Definitions for visionˈvɪʒ ən
Random House Webster's College Dictionary
the act or power of sensing with the eyes; sight.
the power of anticipating that which may come to be; foresight:
something seen in or as if in a dream, often attributed to divine agency. the experience of such a perception.
a vivid, imaginative anticipation:
visions of wealth and glory.
something seen; an object of sight.
a scene, person, etc., of extraordinary beauty.
Origin of vision:
1250–1300; < L vīsiō act of seeing, sight, der. of vid(ēre) to see
a vivid mental image
"he had a vision of his own death"
sight, vision, visual sense, visual modality(noun)
the ability to see; the visual faculty
vision, visual sensation(noun)
the perceptual experience of seeing
"the runners emerged from the trees into his clear vision"; "he had a visual sensation of intense light"
imagination, imaginativeness, vision(noun)
the formation of a mental image of something that is not perceived as real and is not present to the senses
"popular imagination created a world of demons"; "imagination reveals what the world could be"
a religious or mystical experience of a supernatural appearance
"he had a vision of the Virgin Mary"
Kernerman English Learner's Dictionary
the ability to see
an idea of how sth should be in the future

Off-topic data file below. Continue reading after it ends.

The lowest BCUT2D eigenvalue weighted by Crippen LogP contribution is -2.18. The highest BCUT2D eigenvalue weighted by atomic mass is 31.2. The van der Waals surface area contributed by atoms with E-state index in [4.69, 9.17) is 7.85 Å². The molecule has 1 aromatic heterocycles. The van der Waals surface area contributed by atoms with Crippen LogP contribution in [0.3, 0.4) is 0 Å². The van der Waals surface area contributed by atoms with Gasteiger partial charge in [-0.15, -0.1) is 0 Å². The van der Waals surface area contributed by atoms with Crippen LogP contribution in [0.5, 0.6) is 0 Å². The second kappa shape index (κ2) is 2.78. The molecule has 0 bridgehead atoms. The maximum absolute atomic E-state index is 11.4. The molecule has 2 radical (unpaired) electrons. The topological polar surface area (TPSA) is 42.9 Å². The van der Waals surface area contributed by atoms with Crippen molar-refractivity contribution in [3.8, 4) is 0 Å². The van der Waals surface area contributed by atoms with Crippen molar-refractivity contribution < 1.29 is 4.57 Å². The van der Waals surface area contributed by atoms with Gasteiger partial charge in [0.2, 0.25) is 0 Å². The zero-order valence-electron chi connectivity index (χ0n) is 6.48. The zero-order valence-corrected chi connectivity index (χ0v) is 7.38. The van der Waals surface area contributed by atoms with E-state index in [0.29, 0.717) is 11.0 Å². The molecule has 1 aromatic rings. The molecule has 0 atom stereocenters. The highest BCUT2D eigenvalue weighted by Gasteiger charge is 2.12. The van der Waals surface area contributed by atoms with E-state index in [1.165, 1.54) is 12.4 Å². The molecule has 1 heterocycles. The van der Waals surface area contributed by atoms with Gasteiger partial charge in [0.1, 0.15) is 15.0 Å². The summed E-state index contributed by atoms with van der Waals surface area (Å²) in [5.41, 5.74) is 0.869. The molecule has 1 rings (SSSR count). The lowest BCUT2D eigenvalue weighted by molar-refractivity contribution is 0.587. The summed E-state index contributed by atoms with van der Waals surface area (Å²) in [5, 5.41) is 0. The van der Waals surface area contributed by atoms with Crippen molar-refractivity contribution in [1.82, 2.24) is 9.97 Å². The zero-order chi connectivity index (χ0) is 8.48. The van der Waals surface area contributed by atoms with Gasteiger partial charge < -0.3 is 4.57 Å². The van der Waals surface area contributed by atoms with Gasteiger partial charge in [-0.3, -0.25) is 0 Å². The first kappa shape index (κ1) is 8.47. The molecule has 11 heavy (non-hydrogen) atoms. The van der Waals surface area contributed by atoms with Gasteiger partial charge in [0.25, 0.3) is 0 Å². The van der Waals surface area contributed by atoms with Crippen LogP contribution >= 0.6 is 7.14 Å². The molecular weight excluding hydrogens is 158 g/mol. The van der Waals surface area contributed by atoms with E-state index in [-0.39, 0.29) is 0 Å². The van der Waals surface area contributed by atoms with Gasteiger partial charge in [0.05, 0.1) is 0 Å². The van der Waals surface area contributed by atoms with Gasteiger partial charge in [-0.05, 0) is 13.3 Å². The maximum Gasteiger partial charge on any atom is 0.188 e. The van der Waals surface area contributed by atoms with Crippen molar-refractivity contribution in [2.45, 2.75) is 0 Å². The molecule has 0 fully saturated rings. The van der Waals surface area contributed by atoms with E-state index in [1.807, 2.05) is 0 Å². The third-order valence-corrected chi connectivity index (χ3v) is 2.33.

her vision of a cleaner world for our children
the ability to consider and have new ideas for the future
Improvement of the education system will require vision.
a strong spiritual experience in which sb sees sth
a vision in which he spoke to God
The sense or ability of sight.
Something imaginary one thinks one sees.
He tried drinking from the pool of water, but realized it was only a vision.
An ideal or a goal toward which one aspires.
He worked tirelessly toward his vision of world peace.
A religious or mystical experience of a supernatural appearance.
He had a vision of the Virgin Mary.
A person or thing of extraordinary beauty.
To imagine something as if it were to be true.
Origin: From visio, noun of action from the perfect passive participle visus, from the verb videre + action noun suffix -io.
the act of seeing external objects; actual sight
the faculty of seeing; sight; one of the five senses, by which colors and the physical qualities of external objects are appreciated as a result of the stimulating action of light on the sensitive retina, an expansion of the optic nerve
that which is seen; an object of sight
especially, that which is seen otherwise than by the ordinary sight, or the rational eye; a supernatural, prophetic, or imaginary sight; an apparition; a phantom; a specter; as, the visions of Isaiah
hence, something unreal or imaginary; a creation of fancy
to see in a vision; to dream
Translations for vision
Kernerman English Multilingual Dictionary
something seen in the imagination or in a dream
God appeared to him in a vision.
- طَيْف، رُؤْيَه في الخَيالArabic
- visãoPortuguese (BR)
- die VisionGerman
- nägemus, kujutlusEstonian
- vizija, priviđenjeCroatian
- sÿn; vitrun, hugsÿnIcelandic
- 환상(꿈) 같은 광경Korean
- regėjimas, vizijaLithuanian
- vīzija; sapnisLatvian
- syn, visjonNorwegian
- widzenie, wizjaPolish
- خيالي منظره: خيال:بصيرت: باصره، منظره: دباصري حسPashto
- мечта; видениеRussian
- videnie, víziaSlovak
- duhovno videnjeSlovenian
- syn, visionSwedish
- 幻象，夢境Chinese (Trad.)
- điều mơ thấy, cảnh mộngVietnamese
- 梦幻（境）Chinese (Simp.)
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